Screening 3D Mammogram Provided at Mercy in Baltimore


The radiologists of The Tyanna O’Brien Center for Women’s Imaging at Mercy in Baltimore, Maryland offer routine screening for breast cancer through advanced 3D digital mammography, known as tomosynthesis. 

3D mammography is provided to all patients at The Center for Women’s Imaging in Downtown Baltimore and at Mercy Personal Physicians at Lutherville. A Cancer Risk Assessment is offered with every mammogram.

What is Screening 3D Mammography (Tomosynthesis)?

A 3D screening mammogram (tomosynthesis) is a low-dose X-ray examination of the breast tissue recommended for women on a routine basis, as part of overall preventative health plan. It is performed when there are no signs or symptoms of breast disease, to evaluate for the possibility of breast cancer. 

Screening mammography is the one exam proven in clinical trials and medical studies to help with earlier detection of cancer, which often allows for less extensive surgery and less frequent/aggressive chemotherapy.

Tomosynthesis, commonly referred to as 3D mammography, is the most advanced mammographic technology currently available. Through a landmark gift and investment from a generous donor, Mercy Medical Center was an early adopter of this technology.

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Why should I have a Screening 3D Mammogram (Tomosynthesis)?

Early detection of breast cancer plays a critical role in the successful treatment of the disease. All women are at risk of developing breast cancer and a majority of breast cancer cases occur in women with no family history of the disease. A majority of breast cancers are diagnosed when there are no signs or symptoms of the disease. 

The goal of breast cancer screening is to diagnose tumors when they are small and not easily detectable through a routine physical exam. Early detection may increase the possibility for successful and less aggressive treatment options.  

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What are the advantages of Screening 3D Mammography (Tomosynthesis)?

Studies have shown that 3D mammography typically results in increased breast cancer detection rates and a very significant reduction in recall rates (return for additional imaging tests).

A traditional 2D mammogram provides only a flat single 2 dimensional image of the breast tissue, much the same as a traditional chest X-ray or bone X-ray.

3D mammography (tomosynthesis) is a 3D X-ray exam which includes multiple images of the breast tissue taken rapidly over a matter of seconds. Computer technology then reconstructs multiple images of the tissue at 1mm thick sections along with a synthesized 2D image set - all of which can be easily viewed by the radiologist.  

A traditional 2D exam may include only a total of 4 images (2 of each breast), while a 3D mammogram may include as many as 400 or more thin section images. These thin images provide a much more detailed analysis of the breast tissue.


NEXT: When should I get a Screening 3D Mammogram (Tomosynthesis)? ›
When should I get a Screening 3D Mammogram (Tomosynthesis)?

Screening mammography is recommended for women on a routine basis as part of an overall health management plan. It is completed when there are no signs or symptoms of abnormalities in the breast, but is critical in the early detection of breast cancer in women.

The American Cancer Society and the American College of Radiology both recommend that all women begin yearly screening mammography beginning at age 40. Some women may have significant risk factors for breast cancer, placing them in a “high-risk” category. It may be recommended that these patients begin yearly breast screening at an earlier age. If you believe you may be at higher risk for breast cancer, you should discuss this possibility with your doctor.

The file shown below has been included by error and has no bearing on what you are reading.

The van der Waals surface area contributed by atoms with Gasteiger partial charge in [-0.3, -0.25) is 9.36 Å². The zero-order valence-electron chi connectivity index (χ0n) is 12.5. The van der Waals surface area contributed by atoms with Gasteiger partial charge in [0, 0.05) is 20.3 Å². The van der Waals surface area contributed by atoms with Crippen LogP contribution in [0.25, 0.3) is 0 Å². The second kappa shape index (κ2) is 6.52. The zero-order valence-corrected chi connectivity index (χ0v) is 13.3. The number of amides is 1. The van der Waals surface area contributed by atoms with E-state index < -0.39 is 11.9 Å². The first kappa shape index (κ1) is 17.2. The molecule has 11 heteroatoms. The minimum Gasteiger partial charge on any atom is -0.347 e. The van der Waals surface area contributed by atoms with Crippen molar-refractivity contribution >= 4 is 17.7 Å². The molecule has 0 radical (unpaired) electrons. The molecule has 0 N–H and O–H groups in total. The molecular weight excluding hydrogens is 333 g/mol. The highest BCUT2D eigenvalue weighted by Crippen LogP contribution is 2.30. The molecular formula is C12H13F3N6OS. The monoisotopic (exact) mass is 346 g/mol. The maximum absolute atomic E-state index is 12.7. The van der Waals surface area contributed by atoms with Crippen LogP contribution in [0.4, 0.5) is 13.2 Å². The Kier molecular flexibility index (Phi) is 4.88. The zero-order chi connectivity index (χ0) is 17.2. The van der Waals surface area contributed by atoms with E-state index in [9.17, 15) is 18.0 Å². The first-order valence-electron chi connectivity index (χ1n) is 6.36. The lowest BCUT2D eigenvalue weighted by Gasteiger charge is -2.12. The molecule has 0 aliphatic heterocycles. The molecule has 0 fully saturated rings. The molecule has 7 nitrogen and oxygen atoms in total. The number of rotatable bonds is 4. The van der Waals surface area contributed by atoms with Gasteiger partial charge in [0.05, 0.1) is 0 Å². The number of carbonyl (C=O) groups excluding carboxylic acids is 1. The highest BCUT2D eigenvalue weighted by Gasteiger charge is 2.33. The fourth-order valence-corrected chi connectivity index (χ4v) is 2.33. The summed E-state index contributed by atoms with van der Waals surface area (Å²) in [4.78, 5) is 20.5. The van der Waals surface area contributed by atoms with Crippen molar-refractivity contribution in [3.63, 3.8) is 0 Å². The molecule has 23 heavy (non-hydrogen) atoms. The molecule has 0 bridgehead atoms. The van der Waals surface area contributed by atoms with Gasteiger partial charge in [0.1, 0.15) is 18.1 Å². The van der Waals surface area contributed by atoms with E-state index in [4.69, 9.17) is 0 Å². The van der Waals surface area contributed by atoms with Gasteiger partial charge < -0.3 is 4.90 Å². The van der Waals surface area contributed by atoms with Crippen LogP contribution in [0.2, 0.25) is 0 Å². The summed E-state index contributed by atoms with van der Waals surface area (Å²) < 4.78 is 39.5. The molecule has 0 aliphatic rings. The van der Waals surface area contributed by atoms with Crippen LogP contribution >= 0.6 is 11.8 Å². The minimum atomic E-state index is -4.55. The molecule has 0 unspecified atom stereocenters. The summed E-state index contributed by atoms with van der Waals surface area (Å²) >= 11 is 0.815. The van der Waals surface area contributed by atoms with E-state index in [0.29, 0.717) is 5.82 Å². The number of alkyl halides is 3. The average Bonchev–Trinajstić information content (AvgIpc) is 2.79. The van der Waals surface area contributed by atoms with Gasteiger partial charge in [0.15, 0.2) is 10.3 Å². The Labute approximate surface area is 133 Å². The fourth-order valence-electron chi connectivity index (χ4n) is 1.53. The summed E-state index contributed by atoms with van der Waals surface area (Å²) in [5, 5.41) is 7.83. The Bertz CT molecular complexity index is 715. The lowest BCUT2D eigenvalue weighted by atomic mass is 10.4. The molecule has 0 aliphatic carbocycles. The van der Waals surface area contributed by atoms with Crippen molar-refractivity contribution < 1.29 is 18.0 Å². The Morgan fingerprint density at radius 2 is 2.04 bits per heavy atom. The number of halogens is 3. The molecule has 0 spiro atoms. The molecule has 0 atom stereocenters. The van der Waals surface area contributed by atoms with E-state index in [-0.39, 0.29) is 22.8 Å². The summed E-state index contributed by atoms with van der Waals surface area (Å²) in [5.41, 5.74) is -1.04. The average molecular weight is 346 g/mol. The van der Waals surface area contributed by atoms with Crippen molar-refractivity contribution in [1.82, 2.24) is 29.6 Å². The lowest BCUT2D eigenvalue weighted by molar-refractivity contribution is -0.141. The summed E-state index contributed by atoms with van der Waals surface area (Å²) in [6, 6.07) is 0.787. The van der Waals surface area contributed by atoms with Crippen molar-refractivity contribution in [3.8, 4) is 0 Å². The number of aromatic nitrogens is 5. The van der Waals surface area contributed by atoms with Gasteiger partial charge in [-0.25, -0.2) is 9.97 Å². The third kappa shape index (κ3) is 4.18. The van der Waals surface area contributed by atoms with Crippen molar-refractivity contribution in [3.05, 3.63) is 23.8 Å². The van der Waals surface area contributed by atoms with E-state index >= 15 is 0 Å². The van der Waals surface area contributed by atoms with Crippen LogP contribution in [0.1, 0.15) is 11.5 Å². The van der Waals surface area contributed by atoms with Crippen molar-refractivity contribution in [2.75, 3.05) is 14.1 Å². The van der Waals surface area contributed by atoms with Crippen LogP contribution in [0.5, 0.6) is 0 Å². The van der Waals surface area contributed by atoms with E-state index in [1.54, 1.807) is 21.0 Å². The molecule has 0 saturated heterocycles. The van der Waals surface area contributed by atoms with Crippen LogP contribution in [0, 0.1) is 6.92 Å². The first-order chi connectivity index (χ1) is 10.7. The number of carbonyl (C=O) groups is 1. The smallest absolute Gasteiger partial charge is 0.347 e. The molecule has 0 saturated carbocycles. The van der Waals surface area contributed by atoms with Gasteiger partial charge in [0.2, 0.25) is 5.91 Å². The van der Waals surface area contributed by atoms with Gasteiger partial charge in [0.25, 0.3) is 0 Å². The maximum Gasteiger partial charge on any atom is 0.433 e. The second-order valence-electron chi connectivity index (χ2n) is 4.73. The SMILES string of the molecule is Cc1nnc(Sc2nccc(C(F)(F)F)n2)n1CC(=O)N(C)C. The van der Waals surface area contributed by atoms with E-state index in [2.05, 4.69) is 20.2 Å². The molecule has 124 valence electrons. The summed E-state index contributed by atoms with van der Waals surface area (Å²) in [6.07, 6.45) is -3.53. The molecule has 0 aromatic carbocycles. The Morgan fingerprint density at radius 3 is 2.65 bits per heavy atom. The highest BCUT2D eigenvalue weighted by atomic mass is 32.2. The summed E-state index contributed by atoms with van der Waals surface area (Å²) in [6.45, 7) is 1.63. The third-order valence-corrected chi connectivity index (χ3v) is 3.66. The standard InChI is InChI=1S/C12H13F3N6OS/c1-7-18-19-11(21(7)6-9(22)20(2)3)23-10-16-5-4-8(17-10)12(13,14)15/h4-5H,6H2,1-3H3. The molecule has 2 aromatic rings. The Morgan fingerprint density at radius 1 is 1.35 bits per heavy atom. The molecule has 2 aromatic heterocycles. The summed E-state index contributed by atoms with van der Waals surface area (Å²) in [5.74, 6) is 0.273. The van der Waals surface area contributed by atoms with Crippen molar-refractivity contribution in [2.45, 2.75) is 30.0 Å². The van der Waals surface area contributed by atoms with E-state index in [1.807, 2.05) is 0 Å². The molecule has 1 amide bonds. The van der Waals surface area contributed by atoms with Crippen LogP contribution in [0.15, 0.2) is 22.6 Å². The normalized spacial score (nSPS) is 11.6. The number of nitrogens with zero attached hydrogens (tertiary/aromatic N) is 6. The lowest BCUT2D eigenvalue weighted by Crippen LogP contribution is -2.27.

You may be considered “high-risk” if any of the following apply to you:

  • A personal history of breast cancer
  • A first-degree relative with breast cancer at a premenopausal age
  • A male relative with breast cancer
  • Multiple relatives with breast and/or ovarian cancer
  • A personal or family history of a BRCA gene mutation
  • A personal history of radiation therapy to the chest between the ages of 10 and 30
  • A personal history of breast biopsy with a diagnosis of a “high-risk” lesion including atypical hyperplasia or LCIS/lobular neoplasia

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How is Screening 3D Mammography (Tomosynthesis) performed?

Before a screening 3D mammogram, it is important to avoid using deodorants, lotions, or powders on the day of your exam since these can sometimes cause issues with the images.

A 3D mammogram is performed much like traditional 2D digital mammography. During a 3D mammogram, a technologist trained in mammography uses an X-ray machine to obtain images of the breast. The technologist will position each breast on a plate within the machine to include as much of the breast tissue as possible. Compression will be applied to thin the breast tissue in order to minimize the dose of radiation to the breast. This also prevents blurring of the image (motion artifact) and provides improved detail.

After the technologist evaluates the image quality, the patient is free to go.  

The images are then interpreted by a breast imaging radiologist, along with the findings from the Cancer Risk Assessment. A full report is sent to the referring clinician and a letter is also sent to the patient to inform her of the results and recommendations.

If any additional imaging is needed to complete the examination, the patient will receive notification of this in her result letter. Our staff will also contact her by telephone to help arrange the follow-up appointment.

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